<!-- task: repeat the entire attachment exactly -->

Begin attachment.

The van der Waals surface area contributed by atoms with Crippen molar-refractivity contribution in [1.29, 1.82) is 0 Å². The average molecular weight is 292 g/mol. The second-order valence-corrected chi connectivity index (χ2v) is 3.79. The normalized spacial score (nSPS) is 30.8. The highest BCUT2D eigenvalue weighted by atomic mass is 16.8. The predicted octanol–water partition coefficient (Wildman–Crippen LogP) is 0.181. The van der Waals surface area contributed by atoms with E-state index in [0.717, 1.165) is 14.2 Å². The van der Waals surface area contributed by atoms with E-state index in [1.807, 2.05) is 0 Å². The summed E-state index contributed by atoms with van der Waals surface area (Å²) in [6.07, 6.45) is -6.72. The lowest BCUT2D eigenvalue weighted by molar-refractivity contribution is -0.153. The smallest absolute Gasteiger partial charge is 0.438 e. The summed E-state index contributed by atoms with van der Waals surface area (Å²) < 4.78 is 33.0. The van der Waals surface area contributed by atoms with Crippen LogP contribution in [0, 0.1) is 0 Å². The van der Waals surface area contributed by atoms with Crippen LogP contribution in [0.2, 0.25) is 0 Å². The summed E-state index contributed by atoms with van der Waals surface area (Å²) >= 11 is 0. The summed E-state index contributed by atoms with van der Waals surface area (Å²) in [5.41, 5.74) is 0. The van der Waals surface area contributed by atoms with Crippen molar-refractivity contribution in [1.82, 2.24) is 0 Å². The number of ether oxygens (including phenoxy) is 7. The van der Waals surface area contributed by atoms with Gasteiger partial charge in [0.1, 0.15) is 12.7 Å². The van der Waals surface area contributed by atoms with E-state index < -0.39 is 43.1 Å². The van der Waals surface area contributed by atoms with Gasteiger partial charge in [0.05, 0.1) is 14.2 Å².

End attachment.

The van der Waals surface area contributed by atoms with Crippen molar-refractivity contribution in [1.29, 1.82) is 0 Å². The average molecular weight is 292 g/mol. The second-order valence-corrected chi connectivity index (χ2v) is 3.79. The normalized spacial score (nSPS) is 30.8. The highest BCUT2D eigenvalue weighted by atomic mass is 16.8. The predicted octanol–water partition coefficient (Wildman–Crippen LogP) is 0.181. The van der Waals surface area contributed by atoms with E-state index in [0.717, 1.165) is 14.2 Å². The van der Waals surface area contributed by atoms with E-state index in [1.807, 2.05) is 0 Å². The summed E-state index contributed by atoms with van der Waals surface area (Å²) in [6.07, 6.45) is -6.72. The lowest BCUT2D eigenvalue weighted by molar-refractivity contribution is -0.153. The smallest absolute Gasteiger partial charge is 0.438 e. The summed E-state index contributed by atoms with van der Waals surface area (Å²) < 4.78 is 33.0. The van der Waals surface area contributed by atoms with Crippen LogP contribution in [0, 0.1) is 0 Å². The van der Waals surface area contributed by atoms with Crippen LogP contribution in [0.2, 0.25) is 0 Å². The summed E-state index contributed by atoms with van der Waals surface area (Å²) >= 11 is 0. The summed E-state index contributed by atoms with van der Waals surface area (Å²) in [5.41, 5.74) is 0. The van der Waals surface area contributed by atoms with Crippen molar-refractivity contribution in [1.82, 2.24) is 0 Å². The number of ether oxygens (including phenoxy) is 7. The van der Waals surface area contributed by atoms with Gasteiger partial charge in [0.1, 0.15) is 12.7 Å². The van der Waals surface area contributed by atoms with E-state index < -0.39 is 43.1 Å². The van der Waals surface area contributed by atoms with Gasteiger partial charge in [0.05, 0.1) is 14.2 Å².